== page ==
Area kids carry drug-resistant germ

A drug-resistant germ was found in children tested in the St. Louis metropolitan area by researchers at Washington University School of Medicine in St. Louis.

Demographic analyses showed that children carrying the superbug were associated with a low socioeconomic status, defined as enrollment in Medicaid and living in crowded households.

A research team led by Stephanie A. Fritz, M.D., investigator in infectious diseases in the School of Medicine’s Department of Pediatrics, took nasal swabs from 1,300 children. Patients were recruited from 11 pediatric practices in the Washington University Pediatric and Adolescent Ambulatory Research Consortium spread throughout the St. Louis area. Patients ranged in age from birth to 18 and came from a variety of socioeconomic backgrounds.

Of the patients tested, 32 carried methicillin-resistant Staphyhloccoccus aureus (MRSA), a type of staph that is resistant to some antibiotics, and 331 carried, or were colonized with, methicillin-sensitive Staphyhloccoccus aureus (MSSA), a type that many antibiotics can treat. Based on those results, the researchers estimate nearly 2.5 percent of children in St. Louis County and the city of St. Louis are colonized with MRSA and nearly 25 percent are colonized with MSSA. Nationally, about 1 percent of the population is colonized with MRSA, according to the Center for Disease Control and Prevention.

The results of the research were published in the June issue of the journal Pediatrics.

Of the 32 children with the MRSA isolates, nine had health-care associated MRSA types (HA-MRSA) and 21 had community-acquired MRSA types (CA-MRSA). Symptoms of an MRSA infection range from abscesses and boils, which is the most common form of this infection and may spread and become very painful, to rarely, severe sepsis, necrotizing pneumonia and death.

Health-care associated MRSA types occur most often in people with contact with health-care institutions. Community-acquired MRSA infections typically occur in otherwise healthy patients.

Risk factors for community-acquired MRSA include employment of a household member in health care, use of antibiotics within the past year, seeking care in an emergency department or urgent care center in the past six months, hospitalization or history of a prior systemic infection.

“We found that the rate of MRSA nasal colonization in black children was 4.7 percent and 1.2 percent in Caucasian children,” Fritz says. “Possible explanations for this racial disparity include environmental factors leading to greater exposure or a genetic predisposition to colonization.”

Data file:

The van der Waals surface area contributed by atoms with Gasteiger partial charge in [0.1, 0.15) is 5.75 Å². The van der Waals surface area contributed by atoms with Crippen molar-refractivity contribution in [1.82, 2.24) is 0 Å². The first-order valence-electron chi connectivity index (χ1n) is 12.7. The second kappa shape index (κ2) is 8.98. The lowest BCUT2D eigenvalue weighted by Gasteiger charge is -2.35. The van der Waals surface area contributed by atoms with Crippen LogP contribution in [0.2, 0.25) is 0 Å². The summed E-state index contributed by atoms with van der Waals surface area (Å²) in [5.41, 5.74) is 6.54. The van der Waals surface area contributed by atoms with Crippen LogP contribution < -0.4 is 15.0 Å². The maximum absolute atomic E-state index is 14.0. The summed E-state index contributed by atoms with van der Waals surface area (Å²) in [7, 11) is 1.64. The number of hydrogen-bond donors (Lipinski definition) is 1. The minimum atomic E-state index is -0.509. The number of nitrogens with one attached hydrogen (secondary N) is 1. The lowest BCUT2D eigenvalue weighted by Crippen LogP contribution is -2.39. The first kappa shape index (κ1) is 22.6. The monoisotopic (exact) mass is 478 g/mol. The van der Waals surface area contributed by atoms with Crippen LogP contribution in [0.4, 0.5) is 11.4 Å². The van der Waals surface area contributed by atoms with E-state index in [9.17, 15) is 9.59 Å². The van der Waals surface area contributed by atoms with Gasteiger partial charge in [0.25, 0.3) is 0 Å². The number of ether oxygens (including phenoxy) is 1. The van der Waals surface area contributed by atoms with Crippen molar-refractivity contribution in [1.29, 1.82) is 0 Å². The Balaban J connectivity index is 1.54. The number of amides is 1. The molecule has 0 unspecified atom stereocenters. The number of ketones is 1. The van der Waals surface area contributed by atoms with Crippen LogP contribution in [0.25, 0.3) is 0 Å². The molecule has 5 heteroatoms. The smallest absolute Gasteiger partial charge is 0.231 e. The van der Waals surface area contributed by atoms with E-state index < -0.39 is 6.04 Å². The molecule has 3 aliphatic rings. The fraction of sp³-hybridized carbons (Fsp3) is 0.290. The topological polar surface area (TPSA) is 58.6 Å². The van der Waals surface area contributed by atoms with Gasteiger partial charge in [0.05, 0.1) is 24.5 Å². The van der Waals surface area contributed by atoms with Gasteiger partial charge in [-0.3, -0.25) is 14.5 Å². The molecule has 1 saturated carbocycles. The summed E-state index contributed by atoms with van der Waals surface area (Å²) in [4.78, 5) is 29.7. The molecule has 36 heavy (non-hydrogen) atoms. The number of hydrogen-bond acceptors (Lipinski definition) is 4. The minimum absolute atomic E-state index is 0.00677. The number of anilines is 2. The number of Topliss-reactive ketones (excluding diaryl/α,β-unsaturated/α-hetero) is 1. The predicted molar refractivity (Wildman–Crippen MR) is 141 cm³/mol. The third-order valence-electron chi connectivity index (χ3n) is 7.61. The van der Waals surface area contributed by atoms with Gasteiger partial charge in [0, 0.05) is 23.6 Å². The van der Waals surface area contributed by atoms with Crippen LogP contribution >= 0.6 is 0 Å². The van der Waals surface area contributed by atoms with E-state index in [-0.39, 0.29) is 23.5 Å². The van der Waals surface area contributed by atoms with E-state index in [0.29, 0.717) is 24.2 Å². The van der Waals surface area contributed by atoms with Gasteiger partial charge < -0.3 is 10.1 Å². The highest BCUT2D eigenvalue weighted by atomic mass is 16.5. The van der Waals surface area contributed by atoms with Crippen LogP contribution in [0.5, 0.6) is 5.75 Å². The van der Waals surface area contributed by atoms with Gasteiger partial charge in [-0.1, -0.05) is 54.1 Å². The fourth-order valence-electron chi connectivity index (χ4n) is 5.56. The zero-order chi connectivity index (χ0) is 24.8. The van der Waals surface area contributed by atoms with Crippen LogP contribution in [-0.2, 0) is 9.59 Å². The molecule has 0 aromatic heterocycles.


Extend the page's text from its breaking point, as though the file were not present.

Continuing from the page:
Children colonized with health-care associated MRSA were more likely to be white, to have private health insurance and to live in a household with a pet compared with children colonized with community-associated MRSA.

Prior to the late 1990s, MRSA typically only occurred in patients on dialysis, following surgery or residents of nursing homes. However, in the late ’90s MRSA began surfacing in otherwise healthy adults and children.

“We were surprised that we didn’t have a higher rate of MRSA colonization in this community based on the number children we see with MRSA abscesses,” Fritz says. “It is possible that the true prevalence in our community is even higher than demonstrated by our survey because participants were sampled only once and from only one body site.”

To prevent the spread of MRSA, Fritz said families should practice good hand hygiene and not share personal care items, such as towels or razors, since the germ is typically spread from skin-to-skin contact.

Fritz SA, Garbutt J, Elward A, Shannon W, Storch GA. Prevalence of and Risk Factors for Community-Acquired Methicillin-Resistant and Methicillin-Sensitive Staphylococcus aureus Colonization in Children Seen in a Practice-Based Research Network. Pediatrics, June 2008, pp. 1090-1098.

Funding from the National Institutes of Health under Ruth L. Kirschstein National Research Service Award 5 T32 HD007507 supported this research.

Washington University School of Medicine’s 2,100 employed and volunteer faculty physicians also are the medical staff of Barnes-Jewish and St. Louis Children’s hospitals. The School of Medicine is one of the leading medical research, teaching and patient care institutions in the nation, currently ranked third in the nation by U.S. News & World Report. Through its affiliations with Barnes-Jewish and St. Louis Children’s hospitals, the School of Medicine is linked to BJC HealthCare.